Image result for lord byron


It is fitting somehow, that Lord Bryon faces off against Keats in Scarriet’s Poetry Madness—these are the two greatest poets, in English, perhaps, and their vast differences bespeak of Man’s two extreme personalities: One, manly and mercurial, the other feminine and consistent.

Here is Byron reacting rather egotistically, and coldly, to Keats’ death, remarking that Keats was killed by a bad review, but he (Byron) wasn’t:

Is it true, what Shelley writes me, that poor John Keats died at Rome of the Quarterly Review? I am very sorry for it, though I think he took the wrong line as a poet, and was spoilt by Cockneyfying, and Suburbing, and versifying Tooke’s Pantheon and Lempriere’s Dictionary. I know, by experience, that a savage review is Hemlock to a sucking author; and the one on me (which produced the English Bards, etc.) knocked me down — but I got up again. Instead of bursting a blood-vessel, I drank three bottles of Claret, and began an answer, finding that there was nothing in the Article for which I could lawfully knock Jeffrey on the head, in an honourable way.

Byron was cruel and sentimental, cold and warm, by turns, a man of the world, who loved and hated, risked and lost, ranted and wept; where Keats, perhaps the slightly higher genius, was satisfied to live in a cottage and love the maiden next door; Keats was never sentimental, never cruel—but burned with a glow, everlasting.

This is not quite true.  Even Keats had his anger and his petulance.

Any good poet—as Poe pointed out—is irritable; reaching after perfection, one will naturally be annoyed at times.

And yet Keats’ bad moods must have resembled the bad moods of a flower.

The aesthetically critical mind can be argumentative, and still gentle.

Look at this sneering sonnet Keats wrote (he sounds like Byron!):

The House of Mourning written by Mr Scott,
A sermon at the Magdalen, a tear
Dropped on a greasy novel, want of cheer
After a walk uphill to a friend’s cot,
Tea with a maiden lady, a cursed lot
Of worthy poems with the author near,
A patron lord, a drunkenness from beer,
Haydon’s great picture, a cold coffee pot
At midnight when the Muse is ripe for labour,
The voice of Mr Coleridge, a French bonnet
Before you in the pit, a pipe and tabour,
A damned inseparable flute and neighbour —
All these are vile, but viler Wordsworth’s sonnet
On Dover. Dover! — who could write upon it?

It sneers, yes.  But it’s a sonnet.

It is one of the more interesting poems by Keats—because it reveals so much about him.  He liked coffee, etc.

“The House of Mourning” is not a well-known poem.

Nor is this line of Keats’s well-known either, “Soft went the music the soft air along.”

Connoisseurs of poetry will recognize instantly the genius and beauty of this line—chosen for the 2017 Madness.

“Soft went the music the soft air along” has no sentiment.  The line has beauty only.

The famous Byron line is beautiful—and also sentimental.

“So we’ll go no more a roving, So late into the night, Though the heart be still as loving, And the moon be still as bright.”

Keats wins.



  1. maryangeladouglas said,

    March 11, 2017 at 3:31 pm

    I always want Keats to win. Very interesting point you have made that none of the poets necessarily are all one thing purely throughout all their work thus, Keats could be petulant or Byron sentimental but each seemed to chose an overall coluring, shading so that Keats tended toward the sentimental and Byron the sardonic. Anway, can’t think about anything except Keats won. Yay. and Thank You.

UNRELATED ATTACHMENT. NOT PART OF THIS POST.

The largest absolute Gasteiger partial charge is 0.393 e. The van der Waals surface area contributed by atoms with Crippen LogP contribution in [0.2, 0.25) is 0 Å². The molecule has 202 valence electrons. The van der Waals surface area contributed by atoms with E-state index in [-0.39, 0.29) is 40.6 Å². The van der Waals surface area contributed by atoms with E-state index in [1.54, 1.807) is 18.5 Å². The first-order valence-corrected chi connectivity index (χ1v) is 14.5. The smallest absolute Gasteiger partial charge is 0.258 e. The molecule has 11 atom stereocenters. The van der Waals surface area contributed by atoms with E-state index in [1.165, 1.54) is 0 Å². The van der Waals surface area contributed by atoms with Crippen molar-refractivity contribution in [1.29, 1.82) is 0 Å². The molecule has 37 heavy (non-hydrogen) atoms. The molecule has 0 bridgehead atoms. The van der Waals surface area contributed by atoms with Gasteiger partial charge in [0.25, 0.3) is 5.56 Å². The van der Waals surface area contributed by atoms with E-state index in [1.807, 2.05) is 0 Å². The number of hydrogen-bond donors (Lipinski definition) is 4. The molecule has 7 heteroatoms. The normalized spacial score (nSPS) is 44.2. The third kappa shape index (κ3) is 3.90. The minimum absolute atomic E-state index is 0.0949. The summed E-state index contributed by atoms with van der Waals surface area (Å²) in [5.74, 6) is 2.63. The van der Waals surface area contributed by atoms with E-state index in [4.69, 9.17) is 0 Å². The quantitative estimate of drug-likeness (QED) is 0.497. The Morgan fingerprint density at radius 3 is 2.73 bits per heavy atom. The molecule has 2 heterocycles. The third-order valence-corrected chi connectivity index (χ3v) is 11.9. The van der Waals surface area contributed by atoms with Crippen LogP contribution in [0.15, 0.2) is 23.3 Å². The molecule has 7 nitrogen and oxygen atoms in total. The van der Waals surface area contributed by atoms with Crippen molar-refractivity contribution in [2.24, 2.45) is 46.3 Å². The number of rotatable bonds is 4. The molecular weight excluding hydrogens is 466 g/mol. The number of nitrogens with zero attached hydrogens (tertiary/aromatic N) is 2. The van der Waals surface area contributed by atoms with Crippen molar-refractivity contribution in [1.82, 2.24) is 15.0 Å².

• maryangeladouglas said,

      March 11, 2017 at 3:36 pm

      Also very serendipitous (for me, at least) the line from Keats about dropping a tear on a greasy novel as I just wrote a poem commending the sentimental archaic novels. Feel free to ignore it if you want. Im only sharing it because it fits and it is fun to share what seems to fit and is better use of a comment section than might otherwise be thought, at least I think so.


      perhaps they think we have forgotten
      those passages where mignonette blooms
      on dresses of pale blue silk

      where people confer over great or small matters
      keeping their distance.
      where a letter can spell doom

      a gesture, finality.
      the sound of carriage wheels speed happiness,
      a fireside out of the rains.

      perhaps the flower pressed into a book
      would live again
      the margins begin to snow,,,

      blow the dust off your indifference
      and let the old novels

      said a ministering angel once
      where you almost lingered
      in an out of the way shop.

      isn’t it enough to know
      they lived once, and wrote and wrote
      all this at times without a drop of mercy

      shown to them

      and isn’t it amiss we have left
      their gardens alone
      and let their heroines drift

      their heroes far from home
      because we are modern.
      and do not know

      what we do not know.

      mary angela douglas 11 march 2017

      • maryangeladouglas said,

        March 11, 2017 at 3:42 pm

        Correction on above poem: should be “left their heroines adrift” NOT “let their heroines drift’.

  2. Desdi said,

    March 11, 2017 at 4:20 pm

  3. Mr. Woo said,

    March 14, 2017 at 11:31 pm

    I’ve always loved Keats more, but for some time I would have preferred to “be” Byron. What a delicious character.

    Basically, I wanted what most young men want: fame, misery, adventure, lots of women, and a heroic death.

    Only one of the above appeals to me anymore. And it’s not fame, lots of women, or a heroic death.

    Poetry aside, if that’s possible, I would much prefer to “be” Keats, even taking into account his early death and crushing hardships.

    Beautiful lines.

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